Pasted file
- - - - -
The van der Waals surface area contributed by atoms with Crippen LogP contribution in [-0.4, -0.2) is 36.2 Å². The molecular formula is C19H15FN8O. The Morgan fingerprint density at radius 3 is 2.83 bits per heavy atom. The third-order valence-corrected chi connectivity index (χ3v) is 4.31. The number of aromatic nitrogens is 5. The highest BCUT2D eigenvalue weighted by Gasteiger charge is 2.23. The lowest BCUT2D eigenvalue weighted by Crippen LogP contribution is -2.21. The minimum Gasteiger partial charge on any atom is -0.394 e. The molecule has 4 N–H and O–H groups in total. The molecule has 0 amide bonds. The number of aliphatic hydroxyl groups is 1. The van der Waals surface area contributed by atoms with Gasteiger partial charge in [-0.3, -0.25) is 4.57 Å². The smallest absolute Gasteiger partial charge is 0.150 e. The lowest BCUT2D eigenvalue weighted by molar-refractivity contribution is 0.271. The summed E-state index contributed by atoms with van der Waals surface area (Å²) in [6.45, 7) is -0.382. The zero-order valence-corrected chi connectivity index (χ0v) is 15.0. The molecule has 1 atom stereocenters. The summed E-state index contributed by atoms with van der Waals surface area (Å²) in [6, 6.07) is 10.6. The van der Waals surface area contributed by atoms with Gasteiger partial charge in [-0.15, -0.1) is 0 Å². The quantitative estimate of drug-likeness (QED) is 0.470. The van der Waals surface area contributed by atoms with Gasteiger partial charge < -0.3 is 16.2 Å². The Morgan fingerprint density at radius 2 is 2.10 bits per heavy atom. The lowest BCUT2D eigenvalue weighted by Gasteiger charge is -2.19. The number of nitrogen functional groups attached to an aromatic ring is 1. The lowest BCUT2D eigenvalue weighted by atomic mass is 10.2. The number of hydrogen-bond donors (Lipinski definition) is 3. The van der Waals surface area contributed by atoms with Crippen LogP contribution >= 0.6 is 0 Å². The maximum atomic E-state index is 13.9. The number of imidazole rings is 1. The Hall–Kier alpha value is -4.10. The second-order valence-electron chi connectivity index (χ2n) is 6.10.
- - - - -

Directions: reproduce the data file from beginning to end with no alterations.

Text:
The van der Waals surface area contributed by atoms with Crippen LogP contribution in [-0.4, -0.2) is 36.2 Å². The molecular formula is C19H15FN8O. The Morgan fingerprint density at radius 3 is 2.83 bits per heavy atom. The third-order valence-corrected chi connectivity index (χ3v) is 4.31. The number of aromatic nitrogens is 5. The highest BCUT2D eigenvalue weighted by Gasteiger charge is 2.23. The lowest BCUT2D eigenvalue weighted by Crippen LogP contribution is -2.21. The minimum Gasteiger partial charge on any atom is -0.394 e. The molecule has 4 N–H and O–H groups in total. The molecule has 0 amide bonds. The number of aliphatic hydroxyl groups is 1. The van der Waals surface area contributed by atoms with Gasteiger partial charge in [-0.3, -0.25) is 4.57 Å². The smallest absolute Gasteiger partial charge is 0.150 e. The lowest BCUT2D eigenvalue weighted by molar-refractivity contribution is 0.271. The summed E-state index contributed by atoms with van der Waals surface area (Å²) in [6.45, 7) is -0.382. The zero-order valence-corrected chi connectivity index (χ0v) is 15.0. The molecule has 1 atom stereocenters. The summed E-state index contributed by atoms with van der Waals surface area (Å²) in [6, 6.07) is 10.6. The van der Waals surface area contributed by atoms with Gasteiger partial charge in [-0.15, -0.1) is 0 Å². The quantitative estimate of drug-likeness (QED) is 0.470. The van der Waals surface area contributed by atoms with Gasteiger partial charge < -0.3 is 16.2 Å². The Morgan fingerprint density at radius 2 is 2.10 bits per heavy atom. The lowest BCUT2D eigenvalue weighted by Gasteiger charge is -2.19. The number of nitrogen functional groups attached to an aromatic ring is 1. The lowest BCUT2D eigenvalue weighted by atomic mass is 10.2. The number of hydrogen-bond donors (Lipinski definition) is 3. The van der Waals surface area contributed by atoms with Crippen LogP contribution >= 0.6 is 0 Å². The maximum atomic E-state index is 13.9. The number of imidazole rings is 1. The Hall–Kier alpha value is -4.10. The second-order valence-electron chi connectivity index (χ2n) is 6.10.